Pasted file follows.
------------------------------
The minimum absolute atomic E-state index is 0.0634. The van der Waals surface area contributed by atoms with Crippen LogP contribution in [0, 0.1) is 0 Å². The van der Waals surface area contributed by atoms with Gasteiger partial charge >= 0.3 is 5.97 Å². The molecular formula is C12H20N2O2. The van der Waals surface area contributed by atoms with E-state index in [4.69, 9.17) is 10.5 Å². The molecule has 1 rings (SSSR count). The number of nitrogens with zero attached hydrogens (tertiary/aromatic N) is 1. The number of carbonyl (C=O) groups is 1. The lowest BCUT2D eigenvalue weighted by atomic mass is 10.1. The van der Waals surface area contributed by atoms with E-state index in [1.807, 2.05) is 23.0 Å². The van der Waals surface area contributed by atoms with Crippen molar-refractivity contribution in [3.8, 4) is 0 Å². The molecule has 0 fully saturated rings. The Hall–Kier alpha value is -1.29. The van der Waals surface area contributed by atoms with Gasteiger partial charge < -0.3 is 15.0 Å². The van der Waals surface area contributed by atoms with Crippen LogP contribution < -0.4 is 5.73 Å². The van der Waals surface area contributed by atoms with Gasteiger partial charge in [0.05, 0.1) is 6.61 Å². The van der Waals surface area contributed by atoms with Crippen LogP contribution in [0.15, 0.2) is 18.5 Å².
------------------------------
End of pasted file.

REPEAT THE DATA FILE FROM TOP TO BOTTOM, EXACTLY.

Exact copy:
The minimum absolute atomic E-state index is 0.0634. The van der Waals surface area contributed by atoms with Crippen LogP contribution in [0, 0.1) is 0 Å². The van der Waals surface area contributed by atoms with Gasteiger partial charge >= 0.3 is 5.97 Å². The molecular formula is C12H20N2O2. The van der Waals surface area contributed by atoms with E-state index in [4.69, 9.17) is 10.5 Å². The molecule has 1 rings (SSSR count). The number of nitrogens with zero attached hydrogens (tertiary/aromatic N) is 1. The number of carbonyl (C=O) groups is 1. The lowest BCUT2D eigenvalue weighted by atomic mass is 10.1. The van der Waals surface area contributed by atoms with E-state index in [1.807, 2.05) is 23.0 Å². The van der Waals surface area contributed by atoms with Crippen molar-refractivity contribution in [3.8, 4) is 0 Å². The molecule has 0 fully saturated rings. The Hall–Kier alpha value is -1.29. The van der Waals surface area contributed by atoms with Gasteiger partial charge < -0.3 is 15.0 Å². The van der Waals surface area contributed by atoms with Crippen LogP contribution < -0.4 is 5.73 Å². The van der Waals surface area contributed by atoms with Gasteiger partial charge in [0.05, 0.1) is 6.61 Å². The van der Waals surface area contributed by atoms with Crippen LogP contribution in [0.15, 0.2) is 18.5 Å².